Re "Bush Offers Tax Cuts to Spur Growth," Jan. 8: Is it just me or is the Bush tax cut plan deja vu all over again? The logic behind his plan rang an out-of-tune bell and, boi-oi-oing, I remembered the trickle-down theory of the Reaganomics era.
Giving certain tax breaks would put extra cash in our pockets. Now available to spend, this money would then trickle down to those in the lowest income groups, the unemployed or both by creating a higher demand for goods and services. Higher production was supposed to translate into a need for new jobs. Instead, we got a countrywide recession that lasted for years and hurt everyone except those at the very top of the food chain.
Are we ever going to learn from past mistakes?
Saying that 92 million Americans would save an average of $1,083 in dividend taxes makes as much sense as saying that Bill Gates and I average $10 million in annual income, and I'm on Social Security.
What are these Republicans trying to pull?
Ronald E. Hohn
The proposed tax plan looks good to me. I am retired and on a limited, fixed income, own no stocks to get dividends and do not pay any federal income tax, so I would not benefit by the tax cut directly, but I feel that the proposed cuts would stimulate the lagging economy and benefit us all.
I know the younger people struggling to raise a family would benefit from these proposals and would be able to put any extra money to good use, boosting sales of goods and stocks.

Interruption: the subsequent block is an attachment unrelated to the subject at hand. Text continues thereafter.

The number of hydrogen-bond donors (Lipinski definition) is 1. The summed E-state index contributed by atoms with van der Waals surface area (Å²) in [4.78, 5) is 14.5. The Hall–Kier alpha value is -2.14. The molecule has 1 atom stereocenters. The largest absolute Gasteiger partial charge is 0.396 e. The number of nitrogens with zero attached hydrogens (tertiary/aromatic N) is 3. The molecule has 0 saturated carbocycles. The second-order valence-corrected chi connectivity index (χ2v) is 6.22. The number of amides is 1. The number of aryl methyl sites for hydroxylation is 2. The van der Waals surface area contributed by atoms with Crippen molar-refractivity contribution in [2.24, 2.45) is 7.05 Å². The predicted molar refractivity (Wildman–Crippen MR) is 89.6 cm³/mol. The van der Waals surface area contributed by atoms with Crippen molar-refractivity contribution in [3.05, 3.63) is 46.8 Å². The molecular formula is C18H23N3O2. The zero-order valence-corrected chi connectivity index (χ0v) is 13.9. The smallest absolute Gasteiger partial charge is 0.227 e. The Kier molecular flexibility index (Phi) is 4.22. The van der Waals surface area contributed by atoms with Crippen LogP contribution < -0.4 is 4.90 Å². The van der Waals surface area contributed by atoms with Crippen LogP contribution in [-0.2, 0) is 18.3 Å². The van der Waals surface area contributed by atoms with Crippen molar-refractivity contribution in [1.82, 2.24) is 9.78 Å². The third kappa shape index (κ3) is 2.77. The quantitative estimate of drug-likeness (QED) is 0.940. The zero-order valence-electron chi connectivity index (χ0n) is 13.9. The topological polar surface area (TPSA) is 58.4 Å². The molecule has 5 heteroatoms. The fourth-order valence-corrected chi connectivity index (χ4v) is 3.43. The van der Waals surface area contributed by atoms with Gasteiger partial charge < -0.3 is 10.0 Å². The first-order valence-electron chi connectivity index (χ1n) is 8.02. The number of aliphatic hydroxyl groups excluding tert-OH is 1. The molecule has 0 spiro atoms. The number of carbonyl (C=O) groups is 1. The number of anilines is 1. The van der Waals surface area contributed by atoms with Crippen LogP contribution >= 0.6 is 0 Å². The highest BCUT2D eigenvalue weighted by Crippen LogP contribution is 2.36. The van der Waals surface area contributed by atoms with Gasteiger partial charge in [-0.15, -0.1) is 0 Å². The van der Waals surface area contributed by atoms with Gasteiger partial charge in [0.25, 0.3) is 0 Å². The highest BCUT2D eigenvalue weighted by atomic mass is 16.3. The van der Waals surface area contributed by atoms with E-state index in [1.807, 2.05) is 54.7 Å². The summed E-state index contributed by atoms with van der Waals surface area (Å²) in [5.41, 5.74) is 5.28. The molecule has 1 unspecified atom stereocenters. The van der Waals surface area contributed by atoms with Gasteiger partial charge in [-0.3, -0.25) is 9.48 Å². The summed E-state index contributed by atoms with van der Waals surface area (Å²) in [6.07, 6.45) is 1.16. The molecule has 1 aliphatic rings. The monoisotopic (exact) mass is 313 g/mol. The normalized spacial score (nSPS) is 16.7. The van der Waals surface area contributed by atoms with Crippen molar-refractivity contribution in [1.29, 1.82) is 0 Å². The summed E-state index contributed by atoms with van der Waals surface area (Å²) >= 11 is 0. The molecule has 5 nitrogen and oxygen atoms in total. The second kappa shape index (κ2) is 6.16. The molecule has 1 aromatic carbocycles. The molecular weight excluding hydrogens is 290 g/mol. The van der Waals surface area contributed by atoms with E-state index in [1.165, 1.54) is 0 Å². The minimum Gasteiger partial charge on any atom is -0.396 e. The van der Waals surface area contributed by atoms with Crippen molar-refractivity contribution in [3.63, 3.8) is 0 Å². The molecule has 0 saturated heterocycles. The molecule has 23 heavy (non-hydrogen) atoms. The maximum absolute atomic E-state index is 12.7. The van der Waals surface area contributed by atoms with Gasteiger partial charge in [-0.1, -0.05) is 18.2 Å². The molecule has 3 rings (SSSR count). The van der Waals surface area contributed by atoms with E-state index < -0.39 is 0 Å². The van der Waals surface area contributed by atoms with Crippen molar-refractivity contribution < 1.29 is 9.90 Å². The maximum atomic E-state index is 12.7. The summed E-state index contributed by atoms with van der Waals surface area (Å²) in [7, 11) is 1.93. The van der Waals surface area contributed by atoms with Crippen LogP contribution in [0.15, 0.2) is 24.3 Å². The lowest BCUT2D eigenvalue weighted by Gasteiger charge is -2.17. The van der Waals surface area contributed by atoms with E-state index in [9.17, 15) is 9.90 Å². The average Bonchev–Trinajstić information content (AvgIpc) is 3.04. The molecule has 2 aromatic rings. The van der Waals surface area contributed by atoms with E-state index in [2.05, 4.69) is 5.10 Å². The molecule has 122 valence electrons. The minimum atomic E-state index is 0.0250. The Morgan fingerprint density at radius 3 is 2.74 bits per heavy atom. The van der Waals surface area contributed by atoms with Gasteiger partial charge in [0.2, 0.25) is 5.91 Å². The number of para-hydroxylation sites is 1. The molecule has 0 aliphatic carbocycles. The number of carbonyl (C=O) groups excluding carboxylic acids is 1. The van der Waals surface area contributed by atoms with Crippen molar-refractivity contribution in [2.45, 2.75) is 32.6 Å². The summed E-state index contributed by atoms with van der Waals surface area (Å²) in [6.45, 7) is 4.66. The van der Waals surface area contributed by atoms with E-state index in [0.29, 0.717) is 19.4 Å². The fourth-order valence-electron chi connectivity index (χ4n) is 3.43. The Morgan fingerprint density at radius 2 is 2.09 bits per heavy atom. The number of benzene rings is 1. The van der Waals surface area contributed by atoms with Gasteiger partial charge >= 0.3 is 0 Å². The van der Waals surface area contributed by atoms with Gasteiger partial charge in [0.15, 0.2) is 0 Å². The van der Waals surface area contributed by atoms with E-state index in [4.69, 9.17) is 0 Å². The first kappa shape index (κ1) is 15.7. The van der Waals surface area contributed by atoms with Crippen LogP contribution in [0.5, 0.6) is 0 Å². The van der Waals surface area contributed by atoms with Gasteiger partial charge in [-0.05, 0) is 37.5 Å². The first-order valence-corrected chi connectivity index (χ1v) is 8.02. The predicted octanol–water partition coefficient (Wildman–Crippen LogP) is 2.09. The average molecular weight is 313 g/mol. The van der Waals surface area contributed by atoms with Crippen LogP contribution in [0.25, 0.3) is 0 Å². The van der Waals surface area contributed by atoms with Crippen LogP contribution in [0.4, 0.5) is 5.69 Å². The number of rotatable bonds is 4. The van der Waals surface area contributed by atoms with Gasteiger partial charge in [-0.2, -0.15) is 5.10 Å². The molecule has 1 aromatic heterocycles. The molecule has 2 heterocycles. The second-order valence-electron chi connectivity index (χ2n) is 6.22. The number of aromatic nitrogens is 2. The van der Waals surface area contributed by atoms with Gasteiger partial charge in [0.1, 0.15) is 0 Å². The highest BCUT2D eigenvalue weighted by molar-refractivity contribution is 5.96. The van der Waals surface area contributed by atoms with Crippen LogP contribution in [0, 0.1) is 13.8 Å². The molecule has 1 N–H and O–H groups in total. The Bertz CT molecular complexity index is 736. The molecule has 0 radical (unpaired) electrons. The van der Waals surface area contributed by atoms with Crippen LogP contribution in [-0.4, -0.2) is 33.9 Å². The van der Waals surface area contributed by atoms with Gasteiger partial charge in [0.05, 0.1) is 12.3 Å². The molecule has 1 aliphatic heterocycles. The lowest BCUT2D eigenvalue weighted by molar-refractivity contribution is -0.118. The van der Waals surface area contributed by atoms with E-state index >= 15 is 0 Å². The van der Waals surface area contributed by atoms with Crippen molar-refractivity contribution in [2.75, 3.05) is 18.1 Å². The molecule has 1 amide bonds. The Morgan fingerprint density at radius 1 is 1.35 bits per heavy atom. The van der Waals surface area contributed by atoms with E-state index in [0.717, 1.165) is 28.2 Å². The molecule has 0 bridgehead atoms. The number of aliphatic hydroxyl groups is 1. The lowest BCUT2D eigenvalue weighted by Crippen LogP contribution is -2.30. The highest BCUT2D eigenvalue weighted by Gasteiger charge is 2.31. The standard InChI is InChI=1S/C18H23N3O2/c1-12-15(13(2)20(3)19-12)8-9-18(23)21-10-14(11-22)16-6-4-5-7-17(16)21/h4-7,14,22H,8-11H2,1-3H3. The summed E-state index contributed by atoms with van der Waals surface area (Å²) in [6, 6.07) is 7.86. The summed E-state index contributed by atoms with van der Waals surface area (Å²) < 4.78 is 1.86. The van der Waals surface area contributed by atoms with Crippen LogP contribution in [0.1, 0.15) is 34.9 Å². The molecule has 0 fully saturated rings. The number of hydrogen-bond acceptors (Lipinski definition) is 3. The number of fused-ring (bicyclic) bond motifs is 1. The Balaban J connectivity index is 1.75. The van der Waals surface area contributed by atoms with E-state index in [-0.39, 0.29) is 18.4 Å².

If dividend income paid to stockholders is no longer to be considered taxable income because the corporations already paid the tax on the profits, then why aren't the gratuities I earn in the service industry afforded the same status?
The tippers have already paid income taxes on the earnings they choose to share with me and millions like me. What am I missing here
Kyle J. Kersten
Re "A Steep Price for Tax Cuts," editorial, Jan. 5: Inflation averaged about 10% in the four years prior to Reagan becoming president. It averaged about 5% during the eight years he was in office, while long-term Treasury rates fell dramatically. As a result of cuts in marginal tax rates, productivity, job creation and tax revenues boomed while deficits grew larger due mainly to the redressing of neglected military spending.
Where then is the "Rubinomics" connection between deficits and interest rates? Japan has been in near depression for over 10 years, it has massive deficits as a percentage of gross domestic product and interest rates approaching zero. What it has not had is tax cuts. Statists suffer from the hubristic notion that they know better than Adam Smith's "invisible hand." History repeatedly shows they don't.